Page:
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Intellectual Capital

There is an old saying that "to get started in farming and ranching, you either have to inherit land from family, marry into it or be lucky enough to have a generous, rich neighbor gift it to you." It is tempting to look at successful producers who have a considerable amount of land and think that anyone could be successful with such a head start. Some producers who lack access to capital without land equity can become discouraged or frustrated. This is particularly true among young and beginning farmers.

What strategies can you employ when hard collateral, such as land, is not available? How can an individual build a case for financing when their collateral consists of soft assets, such as equipment, machinery, inventory or management potential?

The answer may start with intellectual capital, which includes less tangible aspects of the business, such as the ability to plan, strategize, execute and monitor results. Whether it is a young producer, entrepreneurial startup, an individual leasing most of the asset base or a business in transition, intellectual capital is crucial in building soft collateral.

Intellectual capital is increasingly becoming a significant factor as more land and equipment assets are leased. Current trends demonstrate a focus on controlling assets rather than owning assets.

How can one build intellectual capital, or soft asset collateral, when farm real estate equity does not exist? The first element would be to build a strong business plan using clear, written ideas. The plan should detail the short- and long-term goals for the business, family and personal life. This process appears to be basic, but it requires thinking through priorities and allocating capital, time and talent resources to their highest and best use. Monitoring progress can be used to ascertain whether equity is being built. This trend analysis can be useful in building a case to lenders and investors for additional borrowing or capital if the business is in growth mode.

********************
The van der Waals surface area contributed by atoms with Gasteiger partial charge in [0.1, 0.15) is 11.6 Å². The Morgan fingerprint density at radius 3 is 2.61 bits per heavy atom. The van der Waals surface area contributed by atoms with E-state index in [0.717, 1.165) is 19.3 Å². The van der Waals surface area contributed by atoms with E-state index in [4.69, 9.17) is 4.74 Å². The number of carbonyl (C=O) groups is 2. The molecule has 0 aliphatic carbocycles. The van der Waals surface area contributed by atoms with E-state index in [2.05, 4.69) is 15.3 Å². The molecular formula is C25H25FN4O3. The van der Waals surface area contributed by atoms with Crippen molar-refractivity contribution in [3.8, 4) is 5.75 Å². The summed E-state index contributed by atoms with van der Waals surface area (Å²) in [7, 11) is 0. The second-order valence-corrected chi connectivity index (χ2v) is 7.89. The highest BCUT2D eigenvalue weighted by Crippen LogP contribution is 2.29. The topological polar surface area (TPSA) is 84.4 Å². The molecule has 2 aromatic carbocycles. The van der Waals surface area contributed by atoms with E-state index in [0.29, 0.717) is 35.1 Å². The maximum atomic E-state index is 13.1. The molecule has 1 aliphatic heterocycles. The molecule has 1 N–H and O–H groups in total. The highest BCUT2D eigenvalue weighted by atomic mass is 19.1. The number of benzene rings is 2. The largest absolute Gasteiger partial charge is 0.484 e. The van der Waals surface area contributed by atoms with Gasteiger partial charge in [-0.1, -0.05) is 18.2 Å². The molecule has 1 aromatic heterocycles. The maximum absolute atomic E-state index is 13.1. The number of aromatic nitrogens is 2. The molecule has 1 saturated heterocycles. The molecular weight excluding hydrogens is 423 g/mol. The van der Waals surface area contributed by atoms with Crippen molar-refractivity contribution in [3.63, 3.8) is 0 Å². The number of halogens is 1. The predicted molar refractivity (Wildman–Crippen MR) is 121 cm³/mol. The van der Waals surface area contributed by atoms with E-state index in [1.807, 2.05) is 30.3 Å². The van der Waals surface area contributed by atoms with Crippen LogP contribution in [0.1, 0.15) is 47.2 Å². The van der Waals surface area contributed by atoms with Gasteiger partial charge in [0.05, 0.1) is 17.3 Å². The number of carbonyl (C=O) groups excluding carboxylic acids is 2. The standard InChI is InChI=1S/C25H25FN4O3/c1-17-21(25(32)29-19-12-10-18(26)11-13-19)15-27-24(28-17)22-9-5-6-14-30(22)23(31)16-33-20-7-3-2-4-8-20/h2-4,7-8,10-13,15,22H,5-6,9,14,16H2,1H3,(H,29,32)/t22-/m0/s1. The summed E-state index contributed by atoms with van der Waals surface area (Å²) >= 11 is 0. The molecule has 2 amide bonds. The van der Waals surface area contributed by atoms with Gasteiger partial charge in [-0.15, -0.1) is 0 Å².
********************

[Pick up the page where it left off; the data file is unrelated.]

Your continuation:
Projected cash flow, production plans and operating schedules linked to a marketing plan are critical. Knowledge of payment schedules, timing of costs and operating capital needs are the intellectual horsepower that can be invaluable in soft collateral assets. To top it off, a cash flow analysis and sensitivity testing of various levels of production, marketing, prices and cost can provide the boundaries of possibilities.

Regularly monitoring results is an important part of intellectual capital. The difference between planned and actual outcomes can be determined using variance analysis. This process allows producers to adjust the business plan with changing conditions not only in the business, but also at the macro level.

For example, a young farmer started his enterprise with a used pickup truck, lots of energy, ambition and a well-though-out business plan on rented ground. Within five years, he had paid for his equipment and livestock loans with earned profits. These assets, along with a proven track record, were used as equity to acquire land assets with borrowed funds. In this particular case, the individual’s and spouse’s commitment to a modest lifestyle and dedication to working side-by-side with their agricultural lender were a win-win situation when land equity was non-existent.

Intellectual capital will make a significant difference in the agribusiness world, particularly considering shifts in consumer demand and market volatility. Sometimes it appears business owners who own a lot of land have a head start. However, this often leads to complacency and lack of focus on intellectual capital and management intensity. This is why it is often said that "the first generation makes it, the second generation holds the business and the third generation loses it." Why? The hard assets, such as land, can be transferred, but the critical element of intellectual capital is often not transferred to the next generation.

David Kohl received his M.S. and Ph.D. degrees in agricultural economics from Cornell University. For 25 years, Kohl was a professor of agricultural finance and small business management and entrepreneurship in the Department of Agriculture and Applied Economics at Virginia Tech in Blacksburg, Va. He was on special leave with the Royal Bank of Canada working on advanced initiatives for two years, and also assisted in the launch of the successful program at Cornell University. Kohl is professor emeritus in the AAEC Department at Virginia Tech.

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